By Kelly Burgess
A New Mexico man convicted of poaching a trophy mule deer in 2007 lost his appeal and has been ordered to pay $10,000 in civil penalties to reimburse the state for the loss of a valuable game animal. This is the largest civil penalty assessed since a 2006 state law that allows for higher fines on trophy-scoring sized animals went into effect.
Bradley A. Smith, 27, had contested the civil judgment sought by the New Mexico Department of Game and Fish in addition to two criminal counts of poaching. The Magistrate Court entered a $10,000 civil judgment, which was appealed to the District Court. After hearing testimony and arguments, Lovington District Judge Don Maddox determined that evidence established that the value of the deer was at least $10,000 and entered a judgment in favor of the Department of Game and Fish.
"There have been other civil penalties in the $2,000 to $6,000 range, but this case is the biggest civil penalty since the law went into effect " Dan Williams, Department of Game and Fish spokesman, told Outposts. "It's also the only one that has been appealed."
Smith of Hobbs, N.M., was arrested in January 2007 after a report to the Operation Game Thief hotline from a citizen who witnessed a trophy-class mule deer shot out of season. Search warrants served by Department conservation officers, New Mexico State Police, Lea County Sheriff's Office and the Hobbs Police Department led to the seizure of the trophy antlers.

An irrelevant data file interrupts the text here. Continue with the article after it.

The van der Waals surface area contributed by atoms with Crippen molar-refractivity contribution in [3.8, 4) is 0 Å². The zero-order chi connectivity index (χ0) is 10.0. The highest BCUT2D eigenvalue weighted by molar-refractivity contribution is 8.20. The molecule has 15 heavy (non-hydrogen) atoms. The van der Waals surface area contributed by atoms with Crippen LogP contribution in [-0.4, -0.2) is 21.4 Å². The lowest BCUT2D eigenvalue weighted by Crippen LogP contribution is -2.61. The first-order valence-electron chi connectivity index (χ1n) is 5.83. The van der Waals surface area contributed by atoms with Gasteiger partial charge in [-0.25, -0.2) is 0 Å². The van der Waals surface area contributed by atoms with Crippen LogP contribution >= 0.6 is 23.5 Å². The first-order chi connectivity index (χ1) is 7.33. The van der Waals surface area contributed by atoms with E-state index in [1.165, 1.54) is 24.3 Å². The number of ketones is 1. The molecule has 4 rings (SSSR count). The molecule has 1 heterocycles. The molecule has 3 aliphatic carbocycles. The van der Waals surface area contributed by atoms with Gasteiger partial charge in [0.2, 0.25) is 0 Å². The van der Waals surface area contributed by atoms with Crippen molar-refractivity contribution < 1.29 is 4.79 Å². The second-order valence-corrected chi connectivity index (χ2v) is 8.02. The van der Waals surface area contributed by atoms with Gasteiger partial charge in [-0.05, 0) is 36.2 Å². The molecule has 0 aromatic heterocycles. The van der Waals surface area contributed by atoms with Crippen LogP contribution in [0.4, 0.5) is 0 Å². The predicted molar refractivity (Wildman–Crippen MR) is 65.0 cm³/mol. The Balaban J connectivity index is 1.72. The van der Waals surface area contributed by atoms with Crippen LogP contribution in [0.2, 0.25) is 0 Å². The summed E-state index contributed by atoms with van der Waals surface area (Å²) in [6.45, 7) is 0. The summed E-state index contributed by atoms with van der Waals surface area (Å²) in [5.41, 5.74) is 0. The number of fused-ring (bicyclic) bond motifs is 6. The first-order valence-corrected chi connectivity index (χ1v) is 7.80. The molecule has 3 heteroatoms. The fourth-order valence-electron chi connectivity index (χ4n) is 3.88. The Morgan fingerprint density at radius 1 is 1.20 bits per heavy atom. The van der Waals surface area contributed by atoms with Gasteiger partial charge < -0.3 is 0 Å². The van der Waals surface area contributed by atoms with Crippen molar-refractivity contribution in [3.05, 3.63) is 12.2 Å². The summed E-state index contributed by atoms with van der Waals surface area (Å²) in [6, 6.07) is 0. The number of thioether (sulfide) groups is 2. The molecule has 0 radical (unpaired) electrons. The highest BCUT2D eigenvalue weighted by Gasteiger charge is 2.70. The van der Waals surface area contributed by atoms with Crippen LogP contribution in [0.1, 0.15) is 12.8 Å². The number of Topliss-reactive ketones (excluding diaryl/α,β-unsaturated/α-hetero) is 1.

Smith was convicted in June 2007 and ordered to pay $914 in fines and court costs for illegally killing two mule deer out of season and for hunting without a license. One of those deer had 32-inch-wide antlers that scored 202-3/8 inches, according to the Safari Club International system, qualifying it as a "trophy" deer. Standards adopted in 2006 by the New Mexico Legislature and the State Game Commission allow civil penalties of up to $10,000 for poaching a deer that scores 200 or more inches.
"Civil penalties like this send a strong message to anyone thinking about stealing New Mexico's valuable wildlife," said conservation officer Brian Guzman, the Department's lead investigator on the case. "This deer would have been a super trophy for any legal hunter."